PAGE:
In Turkey, the mil­i­tary coup of Sep­tem­ber 12 1980 ran over the coun­try like a steam­roller. This night­mar­ish peri­od left indeli­ble traces. One of them points to Mil­i­tary Prison N° 5 in Diyarbakır, com­mon­ly known as the “Amed Gaol”. (Amed being the Kur­dish name of Diyarbakır.)

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There, Cap­tain Esat Oktay Yıldıran, respon­si­ble for the pris­on’s admin­is­tra­tion, assist­ed by Dr Orhan Özcan­lı, orga­nized sytem­at­ic torture.

This cap­tain was killed years lat­er by some­one who rec­og­nized him aboard a bus, despite the plas­tic surgery he had relied on in order to become anony­mous. Before his act, his killer said “Kemal the Laz from Diyarbakır prison salutes you”. As for Dr Orhan Özcan­lı, “Diyarbakır’s Men­gele”, he became a busi­ness­man, head­ed the news­pa­per “Öncü” and found­ed a chain of Sev­gi hos­pi­tals (Sev­gi means “Love” in Turk­ish!) and the foun­da­tion man­ag­ing this chain is still in activity…

Zülfikar Tak’s drawings testify

Zül­fikar Tak is undoubt­ed­ly the one who best con­veys the sin­is­ter real­i­ty of the Diyarbakır prison in the 80s, and he does so through his draw­ings. His works express the repres­sion and the vio­lence in which Zül­fikar, like all the oth­er polit­i­cal pris­on­ers, were immersed dur­ing the post-putsch years of that period.

On July 27 1980, when Zül­fikar Tak was thrown into the Diyarbakır prison, he was a young man of 17. Despite his youth, he was accused “of found­ing a sep­a­ratist ter­ror­ist orga­ni­za­tion, killing mil­i­tary per­son­nel, par­tic­i­pat­ing in protests.” If this reminds you of cur­rent events, do not hes­i­tate, you are right.

There is prob­a­bly no need to remind any­one that these con­stant­ly repeat­ed accu­sa­tions are still in use today, this time by the cur­rent pow­er incum­bents, adapt­ed to cur­rent tastes and used against any oppos­ing think­ing brain, be it on the shoul­ders of intel­lec­tu­als, authors, jour­nal­ists, artists, aca­d­e­mics, lawyers or politi­cians, male or female…

These draw­ings are a silent but evoca­tive expres­sion beyond words, of a fact nev­er suf­fi­cient­ly repeat­ed: No, Turkey was not ” a beau­ti­ful democ­ra­cy” ruined by Erdoğan, as some stub­born­ly insist on proclaiming.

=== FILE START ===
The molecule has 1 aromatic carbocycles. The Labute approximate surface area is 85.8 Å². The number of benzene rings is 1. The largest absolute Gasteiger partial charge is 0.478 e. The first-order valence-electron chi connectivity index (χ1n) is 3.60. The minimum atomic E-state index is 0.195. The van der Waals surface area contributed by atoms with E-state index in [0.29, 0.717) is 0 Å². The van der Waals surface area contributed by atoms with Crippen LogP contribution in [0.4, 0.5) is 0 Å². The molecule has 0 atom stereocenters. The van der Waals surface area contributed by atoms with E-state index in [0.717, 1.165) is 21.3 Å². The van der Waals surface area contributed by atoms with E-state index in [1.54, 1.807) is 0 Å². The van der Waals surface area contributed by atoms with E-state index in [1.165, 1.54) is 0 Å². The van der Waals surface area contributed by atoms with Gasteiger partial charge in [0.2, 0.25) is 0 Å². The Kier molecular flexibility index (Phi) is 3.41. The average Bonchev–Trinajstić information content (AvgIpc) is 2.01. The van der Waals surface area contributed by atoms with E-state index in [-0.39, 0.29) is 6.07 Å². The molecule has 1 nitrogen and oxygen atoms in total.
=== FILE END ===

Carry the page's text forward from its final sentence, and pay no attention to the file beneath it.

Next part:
Zül­fikar “resided” in the Diyarbakır gaol for 3 years. His incar­cer­a­tion last­ed a total of 19 years, 8 years of which were spent in iso­la­tion. He nev­er for­got what he lived through and to what he tes­ti­fied in these jails. In 2003, he pub­lished a col­lec­tion of “car­toons” that are not the least bit fun­ny, titled “Tor­ture meth­ods in the Diyarbakir prison”. How­ev­er, through this book of non-humor, black­er than black, he expressed what was in his heart: “I would have loved to draw beau­ti­ful things. This was a work that trig­gered and stirred emo­tions, but, I hope this kind of work will no longer to be pub­lished, and that all that was expe­ri­enced will be forgotten.”

Here are a few excerpt from the book and the exhi­bi­tion titled “The great con­fine­ment” reveal­ing the real­i­ty of the Diyarbakır prison fol­low­ing Sep­tem­ber 12 1980…

The resistance

In 1981 pris­on­ers in the Amed gaol held a “fast to the death” (a hunger strike with no inges­tion of rein­force­ments) denounc­ing the tor­tures and the prison con­di­tions. The strike last­ed 43 days and dur­ing this resis­tance, pris­on­er Ali Erak was killed under torture.

Three years lat­er, dur­ing the resis­tance in Jan­u­ary 1984, Necmet­tin Büyükkaya, Yıl­maz Demir, Remzi Aytürk were killed and Orhan Keskin and Cemal Arat died of the sequels of their hunger strike.

Of course, all these acts of resis­tance were severe­ly put down…

Yıl­maz Demir killed him­self in a final act of resis­tance and as a protest against the tor­ture. He left a mes­sage explain­ing his act: “I am sac­ri­fic­ing myself so that the tor­ture will cease in the jails, and so humane con­di­tions of incar­cer­a­tion will be imple­ment­ed”, he said and his mes­sage end­ed with these words: “One who does not fight for free­dom can­not be called a free­dom fight­er.” The fol­low­ing draw­ing repeats this final sen­tence of his.

Zülfikar Tak

The welcoming ceremony”

This is the first tor­ture inflict­ed on pris­on­ers arriv­ing in Diyarbakır prison. It’s aim is to break the will of the new arrivals.

The tower

Like chil­dren play­ing with wood­en blocks, the guards attempt to demol­ish a tow­er made up of pris­on­ers, by hit­ting them with trun­cheons and pieces of wood. There comes a point when the pris­on­ers can no longer stand the blows and all the men col­lapse from a height of sev­er­al meters, in a heap on the cement floor.